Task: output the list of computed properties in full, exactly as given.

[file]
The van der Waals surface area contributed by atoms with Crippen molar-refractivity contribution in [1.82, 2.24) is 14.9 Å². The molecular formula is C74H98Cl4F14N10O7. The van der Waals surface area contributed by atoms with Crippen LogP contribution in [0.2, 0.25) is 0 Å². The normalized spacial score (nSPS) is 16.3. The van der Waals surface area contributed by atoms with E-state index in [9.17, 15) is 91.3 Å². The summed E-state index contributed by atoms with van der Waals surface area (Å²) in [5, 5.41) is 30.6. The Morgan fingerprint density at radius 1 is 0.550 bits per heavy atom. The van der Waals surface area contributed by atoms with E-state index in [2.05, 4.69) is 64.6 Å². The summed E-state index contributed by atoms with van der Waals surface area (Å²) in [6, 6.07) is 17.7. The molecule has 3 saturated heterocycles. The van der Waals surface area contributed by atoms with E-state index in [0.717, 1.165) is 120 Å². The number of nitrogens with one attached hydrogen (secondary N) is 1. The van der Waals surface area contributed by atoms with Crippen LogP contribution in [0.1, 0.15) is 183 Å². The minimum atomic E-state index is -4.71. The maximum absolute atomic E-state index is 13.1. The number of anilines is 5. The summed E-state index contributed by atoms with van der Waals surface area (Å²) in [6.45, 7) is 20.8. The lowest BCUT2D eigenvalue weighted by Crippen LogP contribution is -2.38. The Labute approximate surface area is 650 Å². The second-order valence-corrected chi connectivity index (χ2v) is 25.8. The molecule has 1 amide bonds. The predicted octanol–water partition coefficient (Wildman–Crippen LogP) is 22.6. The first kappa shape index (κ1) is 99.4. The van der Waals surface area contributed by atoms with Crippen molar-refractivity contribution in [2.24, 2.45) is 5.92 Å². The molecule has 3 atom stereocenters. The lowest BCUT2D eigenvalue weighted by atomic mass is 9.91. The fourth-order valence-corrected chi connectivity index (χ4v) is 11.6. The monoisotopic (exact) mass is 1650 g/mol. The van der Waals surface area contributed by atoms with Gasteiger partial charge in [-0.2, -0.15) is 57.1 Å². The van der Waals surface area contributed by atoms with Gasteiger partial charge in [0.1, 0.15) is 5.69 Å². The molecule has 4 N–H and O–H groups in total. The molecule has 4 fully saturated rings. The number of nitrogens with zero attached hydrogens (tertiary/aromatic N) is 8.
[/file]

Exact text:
The van der Waals surface area contributed by atoms with Crippen molar-refractivity contribution in [1.82, 2.24) is 14.9 Å². The molecular formula is C74H98Cl4F14N10O7. The van der Waals surface area contributed by atoms with Crippen LogP contribution in [0.2, 0.25) is 0 Å². The normalized spacial score (nSPS) is 16.3. The van der Waals surface area contributed by atoms with E-state index in [9.17, 15) is 91.3 Å². The summed E-state index contributed by atoms with van der Waals surface area (Å²) in [5, 5.41) is 30.6. The Morgan fingerprint density at radius 1 is 0.550 bits per heavy atom. The van der Waals surface area contributed by atoms with E-state index in [2.05, 4.69) is 64.6 Å². The summed E-state index contributed by atoms with van der Waals surface area (Å²) in [6, 6.07) is 17.7. The molecule has 3 saturated heterocycles. The van der Waals surface area contributed by atoms with E-state index in [0.717, 1.165) is 120 Å². The number of nitrogens with one attached hydrogen (secondary N) is 1. The van der Waals surface area contributed by atoms with Crippen LogP contribution in [0.1, 0.15) is 183 Å². The minimum atomic E-state index is -4.71. The maximum absolute atomic E-state index is 13.1. The number of anilines is 5. The summed E-state index contributed by atoms with van der Waals surface area (Å²) in [6.45, 7) is 20.8. The lowest BCUT2D eigenvalue weighted by Crippen LogP contribution is -2.38. The Labute approximate surface area is 650 Å². The second-order valence-corrected chi connectivity index (χ2v) is 25.8. The molecule has 1 amide bonds. The predicted octanol–water partition coefficient (Wildman–Crippen LogP) is 22.6. The first kappa shape index (κ1) is 99.4. The van der Waals surface area contributed by atoms with Crippen molar-refractivity contribution in [2.24, 2.45) is 5.92 Å². The molecule has 3 atom stereocenters. The lowest BCUT2D eigenvalue weighted by atomic mass is 9.91. The fourth-order valence-corrected chi connectivity index (χ4v) is 11.6. The monoisotopic (exact) mass is 1650 g/mol. The van der Waals surface area contributed by atoms with Gasteiger partial charge in [-0.2, -0.15) is 57.1 Å². The van der Waals surface area contributed by atoms with Gasteiger partial charge in [0.1, 0.15) is 5.69 Å². The molecule has 4 N–H and O–H groups in total. The molecule has 4 fully saturated rings. The number of nitrogens with zero attached hydrogens (tertiary/aromatic N) is 8.